Another element in the proposal was raised by a Bridgestone technical report: the retreadability of casings, in fact, is merely statistical, in the sense that there is no specific certification in this regard. Yet, this information is vital  for the sector’s operators, and would certainly put things in order in a rather nebulous casing market. If, therefore, retreadability is not an absolute value, than wider statistical samples must be studied, an accurate statistical basis to refer to as a benchmark. Such a study, as complicated as it may be, would also become a huge means of communication, a strong tool  for the end users but also for policy-makers, both in Italy and the rest of Europe.

 

The Association confirms its Governance posts                                                 

Being an elective assembly, during the various activities also the voting for the renewal of the Board took place. The Association's Board of Directors confirmed the previous members, that is Andrea Balduzzi (La Genovese Gomme), Brenno Benaglia (Marangoni), Giovanni Battista Busin (B.R. Pneumatici), Stefano Carloni (Carloni Pneumatici), Elisa Ferrucci (Carloni), Maurizio Gessati (La Lombarda), Mario Girardi (Veneto Gomme), Dario Gonella (Rinovis), Francesco Levorato (Ri.Gom.Ma), Massimiliano Malatesta (Malatesta Sud), Stefano Santibacci (Pe.Sa Gomme), Carmelo Valente (Tessilgomma).  Maurizio Gessati was confirmed as Treasurer, while Massimo Capecchi (Cima Impianti), Fabio Cortesi (ITG) and Claudio Matteuzzi (Matteuzzi) were confirmed as Auditors.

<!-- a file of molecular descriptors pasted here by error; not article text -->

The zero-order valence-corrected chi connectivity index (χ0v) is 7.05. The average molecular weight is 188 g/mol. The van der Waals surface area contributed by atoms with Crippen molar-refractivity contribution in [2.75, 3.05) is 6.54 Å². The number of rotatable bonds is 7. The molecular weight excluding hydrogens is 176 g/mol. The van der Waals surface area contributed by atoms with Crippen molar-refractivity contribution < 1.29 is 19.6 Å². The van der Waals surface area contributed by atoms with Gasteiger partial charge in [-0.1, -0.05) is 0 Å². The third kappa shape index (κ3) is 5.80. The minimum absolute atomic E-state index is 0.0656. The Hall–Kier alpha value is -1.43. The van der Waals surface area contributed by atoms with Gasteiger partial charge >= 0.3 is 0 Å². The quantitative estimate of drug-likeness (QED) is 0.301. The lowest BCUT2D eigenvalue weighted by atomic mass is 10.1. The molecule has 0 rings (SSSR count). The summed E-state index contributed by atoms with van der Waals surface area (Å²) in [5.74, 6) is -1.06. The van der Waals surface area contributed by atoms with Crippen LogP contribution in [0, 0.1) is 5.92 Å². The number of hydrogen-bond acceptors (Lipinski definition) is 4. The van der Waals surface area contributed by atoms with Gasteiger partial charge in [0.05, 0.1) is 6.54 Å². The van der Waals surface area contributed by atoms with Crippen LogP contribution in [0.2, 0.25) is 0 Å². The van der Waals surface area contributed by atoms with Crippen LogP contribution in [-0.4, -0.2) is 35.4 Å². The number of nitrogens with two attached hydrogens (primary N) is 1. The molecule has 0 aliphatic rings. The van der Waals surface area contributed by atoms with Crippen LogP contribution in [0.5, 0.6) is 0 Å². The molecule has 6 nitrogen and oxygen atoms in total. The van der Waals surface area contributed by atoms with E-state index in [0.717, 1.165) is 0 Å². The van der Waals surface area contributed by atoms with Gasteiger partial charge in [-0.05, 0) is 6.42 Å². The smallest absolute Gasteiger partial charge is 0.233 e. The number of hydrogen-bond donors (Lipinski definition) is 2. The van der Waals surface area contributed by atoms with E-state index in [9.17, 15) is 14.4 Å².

The first meeting of the Board of Directors also confirmed Stefano Carloni as President and Brenno Benaglia as Vice President. Furthermore, the Executive Committee was also confirmed, being made up by the President, Vice President and Treasurer (by Statute), supported by Giovan Battista Busin and Carmelo Valente as Advisers.